Close Login
Register here
Forgot password
Forgot password
or
or

Close
Close Inspiration on environmental sustainability, every month.

Currently 5,988 people are getting new inspiration every month from our global sustainability exchange. Do you want to stay informed? Fill in your e-mail address below:

Close Receive monthly UPDATES ON ENVIRONMENTAL SUSTAINABILITY IN YOUR MAILBOX EVERY MONTH.

Want to be kept in the loop? We will provide monthly overview of what is happening in our community along with new exciting ways on how you can contribute.

Close Reset password
your profile is 33% complete:
33%
Update profile Close

Energy energy Wind

Kite wind Power project in the Netherlands gets global attention

Share this post
by: Hans van der Broek
kite wind power project in the netherlands gets global attention

Kites generate wind energy at the Iconic Afsluitdijk’ (Netherlands), Studio Roosegaarde

These pilots have been developed together with the company ‘Kite Power’. A kite pulls a winch through the strong wind on the dike and is designed to fly in eight while removing itself from the winch. The pulling motion that this produces drives a dynamo and the installation generates power. Once the kite has reached the end of the rope, the device slowly pulls it inside. That costs energy, but in principle it uses much less than the roll-out. This is partly because the kite folds itself up and therefore catches less wind, which makes it easier to get in. Designing such a special kite, which sucks up in height, and collapses itself at the end, was not easy.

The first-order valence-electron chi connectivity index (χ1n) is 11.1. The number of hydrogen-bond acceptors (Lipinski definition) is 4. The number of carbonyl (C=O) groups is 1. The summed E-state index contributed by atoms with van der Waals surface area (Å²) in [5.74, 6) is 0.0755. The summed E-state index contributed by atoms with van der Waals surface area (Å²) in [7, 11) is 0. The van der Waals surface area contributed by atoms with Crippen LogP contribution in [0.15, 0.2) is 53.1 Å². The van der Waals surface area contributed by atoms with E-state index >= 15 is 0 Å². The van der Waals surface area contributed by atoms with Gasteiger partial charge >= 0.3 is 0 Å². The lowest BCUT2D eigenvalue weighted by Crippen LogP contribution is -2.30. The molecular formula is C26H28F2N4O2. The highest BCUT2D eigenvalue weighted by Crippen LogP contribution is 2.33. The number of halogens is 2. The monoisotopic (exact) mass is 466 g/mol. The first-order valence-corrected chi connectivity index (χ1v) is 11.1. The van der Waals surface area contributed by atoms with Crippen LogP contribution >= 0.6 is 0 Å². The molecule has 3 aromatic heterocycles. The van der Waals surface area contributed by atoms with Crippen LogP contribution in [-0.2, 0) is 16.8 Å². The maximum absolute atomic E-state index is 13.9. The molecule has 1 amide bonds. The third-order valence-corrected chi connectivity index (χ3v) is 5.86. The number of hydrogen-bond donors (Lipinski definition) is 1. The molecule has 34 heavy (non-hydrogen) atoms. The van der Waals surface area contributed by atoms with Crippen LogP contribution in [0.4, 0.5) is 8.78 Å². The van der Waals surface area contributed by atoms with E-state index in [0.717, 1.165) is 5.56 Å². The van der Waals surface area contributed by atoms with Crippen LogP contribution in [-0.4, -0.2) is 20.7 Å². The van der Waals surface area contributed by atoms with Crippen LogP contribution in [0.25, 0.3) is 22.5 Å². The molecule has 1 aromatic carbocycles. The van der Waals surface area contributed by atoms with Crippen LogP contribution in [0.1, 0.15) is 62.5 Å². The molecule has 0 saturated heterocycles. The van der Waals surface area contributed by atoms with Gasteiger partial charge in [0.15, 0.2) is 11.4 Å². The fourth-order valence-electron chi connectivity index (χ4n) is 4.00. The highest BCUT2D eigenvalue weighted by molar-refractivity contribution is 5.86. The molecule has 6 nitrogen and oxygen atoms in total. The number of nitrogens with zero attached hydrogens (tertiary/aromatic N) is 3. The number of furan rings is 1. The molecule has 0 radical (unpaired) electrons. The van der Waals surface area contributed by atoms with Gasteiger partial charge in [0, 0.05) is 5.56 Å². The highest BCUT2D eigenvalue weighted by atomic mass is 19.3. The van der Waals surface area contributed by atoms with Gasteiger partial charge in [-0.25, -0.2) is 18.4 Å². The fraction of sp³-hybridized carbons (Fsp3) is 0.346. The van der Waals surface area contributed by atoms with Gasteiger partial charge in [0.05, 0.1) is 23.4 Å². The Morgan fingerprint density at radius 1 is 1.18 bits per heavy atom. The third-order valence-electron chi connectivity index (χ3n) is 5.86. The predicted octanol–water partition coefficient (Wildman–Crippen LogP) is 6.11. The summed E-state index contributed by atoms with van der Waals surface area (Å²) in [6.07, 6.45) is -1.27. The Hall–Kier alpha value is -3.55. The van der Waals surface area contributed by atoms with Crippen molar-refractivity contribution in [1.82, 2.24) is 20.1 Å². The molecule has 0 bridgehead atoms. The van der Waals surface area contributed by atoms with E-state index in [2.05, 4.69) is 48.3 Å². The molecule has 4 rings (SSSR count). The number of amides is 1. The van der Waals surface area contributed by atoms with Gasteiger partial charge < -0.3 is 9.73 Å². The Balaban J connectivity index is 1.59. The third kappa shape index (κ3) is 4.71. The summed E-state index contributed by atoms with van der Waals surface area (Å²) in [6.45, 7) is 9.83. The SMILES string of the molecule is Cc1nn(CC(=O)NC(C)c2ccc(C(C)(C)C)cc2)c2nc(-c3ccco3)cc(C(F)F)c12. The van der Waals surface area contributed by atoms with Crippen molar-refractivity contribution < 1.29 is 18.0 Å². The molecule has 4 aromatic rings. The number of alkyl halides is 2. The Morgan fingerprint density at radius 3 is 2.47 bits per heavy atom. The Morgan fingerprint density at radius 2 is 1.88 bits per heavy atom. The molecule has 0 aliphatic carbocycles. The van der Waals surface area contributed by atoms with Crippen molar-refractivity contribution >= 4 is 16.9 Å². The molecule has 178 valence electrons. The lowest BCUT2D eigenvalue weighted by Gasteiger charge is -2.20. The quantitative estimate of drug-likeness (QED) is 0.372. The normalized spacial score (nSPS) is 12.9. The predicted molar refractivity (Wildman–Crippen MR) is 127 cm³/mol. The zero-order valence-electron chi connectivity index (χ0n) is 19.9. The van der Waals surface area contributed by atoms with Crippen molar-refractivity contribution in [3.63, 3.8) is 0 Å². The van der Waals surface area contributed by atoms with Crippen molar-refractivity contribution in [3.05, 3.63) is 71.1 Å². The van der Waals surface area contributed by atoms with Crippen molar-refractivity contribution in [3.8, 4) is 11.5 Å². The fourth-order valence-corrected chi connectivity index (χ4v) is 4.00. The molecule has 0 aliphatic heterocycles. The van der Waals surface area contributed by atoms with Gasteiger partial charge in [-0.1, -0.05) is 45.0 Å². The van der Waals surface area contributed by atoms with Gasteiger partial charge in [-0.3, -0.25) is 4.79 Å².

Kites with luninous lines in a dark blue sky

The idea originated at TU Delft. A few years ago researchers built a first prototype with a capacity of 20 kW. Now a number of kites are flying on the Afsluitdijk, each with a maximum capacity of 100 kW. The project is the realization of a dream by inventor Dr Wubbo Ockels, who foresaw a future with energy-generating pilots. That future is now temporarily visible on the Afsluitdijk.
Grapphic. Kite sail tracks in the sky

Luminous lines

The Human Environment and Transport Inspectorate gave a special permit for the project. 'We have looked closely at the location of the pilots so that they do not cause a nuisance', a Rijkswaterstaat spokesman said. "We ensure that there is always enough distance to the road (A7) and have tested it." The length of the kite rope and the size of the pilots are such that they cannot get on the national road. In addition, there is always crew present at the moment a pilot is in the air, to intervene if the situation demands it. 'Shipping is informed by means of a BAS (message to shipping)  about the luminous lines in the air.'

Kite Power ground installation TU Delft

Poetical installation

The kite project, called 'Windvogel', is part of 'Icon Afsluitdijk', which mainly revolves around lighting. Light-emitting algae enter the casemates and sluice buildings are rendered retro-reflective: they only send light that falls on them in exactly the same direction. With their specially designed, luminous lines, the kites are 'a poetic night installation of dancing lines', says Roosegaarde in his description of ‘Windvogel’.
Kite Power already won the Defence Award last year for the idea behind ‘Windvogel’. The armed forces see the pilot as a good alternative energy source for camps and bases.